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NHL team owners, players in talks to end lockout

NEW YORK (AFP) –

The NHL has wiped out the Winter Classic outdoor game that had been scheduled for January 1 as a result of the stalemate

File photo shows the Philadelphia Flyers ahead of their NHL Winter Classic game against the New York Rangers in January. NHL owners and players were in further negotiations aimed at securing a new contract and ending the lockout that has already cost hundreds of regular-season games.

National Hockey League owners and players were in further negotiations aimed at securing a new contract and ending the lockout that has already cost hundreds of regular-season games.

Tuesday’s seven hours of talks were followed by more than five hours of bargaining on Wednesday at an undisclosed location in New York City.

Neither side divulged details of the talks, but said they would continue on Thursday.

“The National Hockey League’s negotiating committee met with representatives of the National Hockey League Players’ Association for approximately 5-1/2 hours today,” NHL deputy commissioner Bill Daly said.

“Meetings are scheduled to resume. We do not intend to comment on the substance or subject matter of today’s negotiations.”

Bill Daly, NHL deputy commissioner, said: “The National Hockey League’s negotiating committee met with representatives of the National Hockey League Players’ Association for approximately 5-1/2 hours today.”

Added NHLPA executive director Donald Fehr: “The NHLPA and the NHL met today to discuss many of the key issues. We look forward to resuming talks (Thursday).”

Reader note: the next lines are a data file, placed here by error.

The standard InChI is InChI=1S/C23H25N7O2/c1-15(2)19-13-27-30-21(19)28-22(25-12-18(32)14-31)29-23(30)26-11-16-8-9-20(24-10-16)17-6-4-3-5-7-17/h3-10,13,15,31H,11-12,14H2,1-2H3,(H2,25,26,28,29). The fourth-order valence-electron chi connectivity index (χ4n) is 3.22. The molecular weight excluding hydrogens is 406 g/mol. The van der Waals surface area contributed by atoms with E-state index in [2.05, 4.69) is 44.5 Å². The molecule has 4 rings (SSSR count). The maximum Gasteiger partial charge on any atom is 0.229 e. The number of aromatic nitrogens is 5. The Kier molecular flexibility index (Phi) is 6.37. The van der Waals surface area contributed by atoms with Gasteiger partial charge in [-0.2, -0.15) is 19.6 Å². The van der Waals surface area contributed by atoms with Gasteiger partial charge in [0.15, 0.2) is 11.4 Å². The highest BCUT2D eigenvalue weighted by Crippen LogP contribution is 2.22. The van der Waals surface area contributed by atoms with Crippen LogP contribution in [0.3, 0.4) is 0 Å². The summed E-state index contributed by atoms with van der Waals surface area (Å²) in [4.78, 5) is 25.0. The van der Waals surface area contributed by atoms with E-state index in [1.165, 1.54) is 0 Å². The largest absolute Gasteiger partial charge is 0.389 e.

Club owners and players have remained deadlocked on how to divide $3.3 billion in revenues since the old contract expired on September 15.

The league has already wiped out the first 326 regular-season games through November 30 and the Winter Classic outdoor game that had been scheduled for New Year’s Day as a result of the stalemate.

With 26.5 percent of games already scrapped, the latest talks were seen as a hopeful step in trying to avoid a repeat of the bitter 2004-2005 dispute, when an entire season was lost to money issues for the only time in North American sport history.

More games figure to be wiped out if the sides cannot close out a deal within the next two weeks.

The NHL reportedly has revised its plan to allow players to receive the value of their existing contracts with money from owners rather than from fellow players, but the “make-whole” plan has yet to be agreed upon.

Players made 57 percent of revenue in the last deal but owners hope to follow their NFL and NBA counterparts in forcing players to accept a 50-50 revenue split in the new deal.

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